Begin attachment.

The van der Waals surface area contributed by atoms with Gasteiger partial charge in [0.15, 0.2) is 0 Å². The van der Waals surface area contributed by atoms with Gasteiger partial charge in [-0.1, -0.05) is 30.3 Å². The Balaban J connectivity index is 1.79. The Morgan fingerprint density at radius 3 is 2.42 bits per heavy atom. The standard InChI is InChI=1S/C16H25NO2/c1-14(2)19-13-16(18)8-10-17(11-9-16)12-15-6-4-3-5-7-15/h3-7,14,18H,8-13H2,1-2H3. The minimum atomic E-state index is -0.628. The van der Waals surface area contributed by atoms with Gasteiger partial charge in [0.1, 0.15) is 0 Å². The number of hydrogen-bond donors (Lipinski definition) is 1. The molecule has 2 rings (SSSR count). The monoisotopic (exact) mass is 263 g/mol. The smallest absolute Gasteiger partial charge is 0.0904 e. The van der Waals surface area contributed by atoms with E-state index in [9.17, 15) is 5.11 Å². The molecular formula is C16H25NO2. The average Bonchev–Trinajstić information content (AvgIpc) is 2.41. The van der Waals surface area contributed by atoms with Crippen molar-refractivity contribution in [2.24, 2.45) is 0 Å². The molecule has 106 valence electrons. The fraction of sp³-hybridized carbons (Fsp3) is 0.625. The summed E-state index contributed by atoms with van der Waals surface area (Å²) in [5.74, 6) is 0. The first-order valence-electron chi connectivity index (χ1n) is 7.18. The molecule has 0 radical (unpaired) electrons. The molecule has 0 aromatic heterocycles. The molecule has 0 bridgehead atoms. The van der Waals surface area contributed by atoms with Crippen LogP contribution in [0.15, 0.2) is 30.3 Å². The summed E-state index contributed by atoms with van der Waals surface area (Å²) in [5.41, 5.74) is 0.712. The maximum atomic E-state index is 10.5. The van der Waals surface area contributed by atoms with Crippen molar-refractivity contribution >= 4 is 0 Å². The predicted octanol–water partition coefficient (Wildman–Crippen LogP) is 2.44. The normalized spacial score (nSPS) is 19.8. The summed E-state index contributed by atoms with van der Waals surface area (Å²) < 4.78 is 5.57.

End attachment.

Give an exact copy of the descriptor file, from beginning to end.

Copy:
The van der Waals surface area contributed by atoms with Gasteiger partial charge in [0.15, 0.2) is 0 Å². The van der Waals surface area contributed by atoms with Gasteiger partial charge in [-0.1, -0.05) is 30.3 Å². The Balaban J connectivity index is 1.79. The Morgan fingerprint density at radius 3 is 2.42 bits per heavy atom. The standard InChI is InChI=1S/C16H25NO2/c1-14(2)19-13-16(18)8-10-17(11-9-16)12-15-6-4-3-5-7-15/h3-7,14,18H,8-13H2,1-2H3. The minimum atomic E-state index is -0.628. The van der Waals surface area contributed by atoms with Gasteiger partial charge in [0.1, 0.15) is 0 Å². The number of hydrogen-bond donors (Lipinski definition) is 1. The molecule has 2 rings (SSSR count). The monoisotopic (exact) mass is 263 g/mol. The smallest absolute Gasteiger partial charge is 0.0904 e. The van der Waals surface area contributed by atoms with E-state index in [9.17, 15) is 5.11 Å². The molecular formula is C16H25NO2. The average Bonchev–Trinajstić information content (AvgIpc) is 2.41. The van der Waals surface area contributed by atoms with Crippen molar-refractivity contribution in [2.24, 2.45) is 0 Å². The molecule has 106 valence electrons. The fraction of sp³-hybridized carbons (Fsp3) is 0.625. The summed E-state index contributed by atoms with van der Waals surface area (Å²) in [5.74, 6) is 0. The first-order valence-electron chi connectivity index (χ1n) is 7.18. The molecule has 0 radical (unpaired) electrons. The molecule has 0 aromatic heterocycles. The molecule has 0 bridgehead atoms. The van der Waals surface area contributed by atoms with Crippen LogP contribution in [0.15, 0.2) is 30.3 Å². The summed E-state index contributed by atoms with van der Waals surface area (Å²) in [5.41, 5.74) is 0.712. The maximum atomic E-state index is 10.5. The van der Waals surface area contributed by atoms with Crippen molar-refractivity contribution >= 4 is 0 Å². The predicted octanol–water partition coefficient (Wildman–Crippen LogP) is 2.44. The normalized spacial score (nSPS) is 19.8. The summed E-state index contributed by atoms with van der Waals surface area (Å²) < 4.78 is 5.57.